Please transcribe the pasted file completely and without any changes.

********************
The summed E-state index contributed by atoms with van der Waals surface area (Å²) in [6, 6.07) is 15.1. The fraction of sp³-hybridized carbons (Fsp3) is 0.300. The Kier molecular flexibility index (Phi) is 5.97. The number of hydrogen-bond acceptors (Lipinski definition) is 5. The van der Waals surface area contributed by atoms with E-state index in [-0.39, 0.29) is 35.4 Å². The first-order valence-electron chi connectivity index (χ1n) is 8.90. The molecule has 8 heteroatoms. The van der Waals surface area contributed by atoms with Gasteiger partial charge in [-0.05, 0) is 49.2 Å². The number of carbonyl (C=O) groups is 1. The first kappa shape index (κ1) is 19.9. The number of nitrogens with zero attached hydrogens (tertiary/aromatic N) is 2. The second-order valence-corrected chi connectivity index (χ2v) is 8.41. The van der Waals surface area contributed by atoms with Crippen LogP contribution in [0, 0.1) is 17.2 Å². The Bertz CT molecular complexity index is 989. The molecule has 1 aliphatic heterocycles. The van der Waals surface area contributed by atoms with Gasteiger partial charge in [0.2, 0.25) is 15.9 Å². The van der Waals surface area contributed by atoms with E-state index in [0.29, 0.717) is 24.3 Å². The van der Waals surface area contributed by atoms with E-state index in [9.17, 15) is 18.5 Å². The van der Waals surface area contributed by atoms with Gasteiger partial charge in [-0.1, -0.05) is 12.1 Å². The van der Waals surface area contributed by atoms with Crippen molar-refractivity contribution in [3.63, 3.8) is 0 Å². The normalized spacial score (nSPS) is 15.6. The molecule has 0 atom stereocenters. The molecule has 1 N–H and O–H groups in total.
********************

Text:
The summed E-state index contributed by atoms with van der Waals surface area (Å²) in [6, 6.07) is 15.1. The fraction of sp³-hybridized carbons (Fsp3) is 0.300. The Kier molecular flexibility index (Phi) is 5.97. The number of hydrogen-bond acceptors (Lipinski definition) is 5. The van der Waals surface area contributed by atoms with E-state index in [-0.39, 0.29) is 35.4 Å². The first-order valence-electron chi connectivity index (χ1n) is 8.90. The molecule has 8 heteroatoms. The van der Waals surface area contributed by atoms with Gasteiger partial charge in [-0.05, 0) is 49.2 Å². The number of carbonyl (C=O) groups is 1. The first kappa shape index (κ1) is 19.9. The number of nitrogens with zero attached hydrogens (tertiary/aromatic N) is 2. The second-order valence-corrected chi connectivity index (χ2v) is 8.41. The van der Waals surface area contributed by atoms with Crippen LogP contribution in [0, 0.1) is 17.2 Å². The Bertz CT molecular complexity index is 989. The molecule has 1 aliphatic heterocycles. The van der Waals surface area contributed by atoms with Gasteiger partial charge in [0.2, 0.25) is 15.9 Å². The van der Waals surface area contributed by atoms with E-state index in [0.29, 0.717) is 24.3 Å². The van der Waals surface area contributed by atoms with E-state index in [9.17, 15) is 18.5 Å². The van der Waals surface area contributed by atoms with Gasteiger partial charge in [-0.1, -0.05) is 12.1 Å². The van der Waals surface area contributed by atoms with Crippen molar-refractivity contribution in [3.63, 3.8) is 0 Å². The normalized spacial score (nSPS) is 15.6. The molecule has 0 atom stereocenters. The molecule has 1 N–H and O–H groups in total.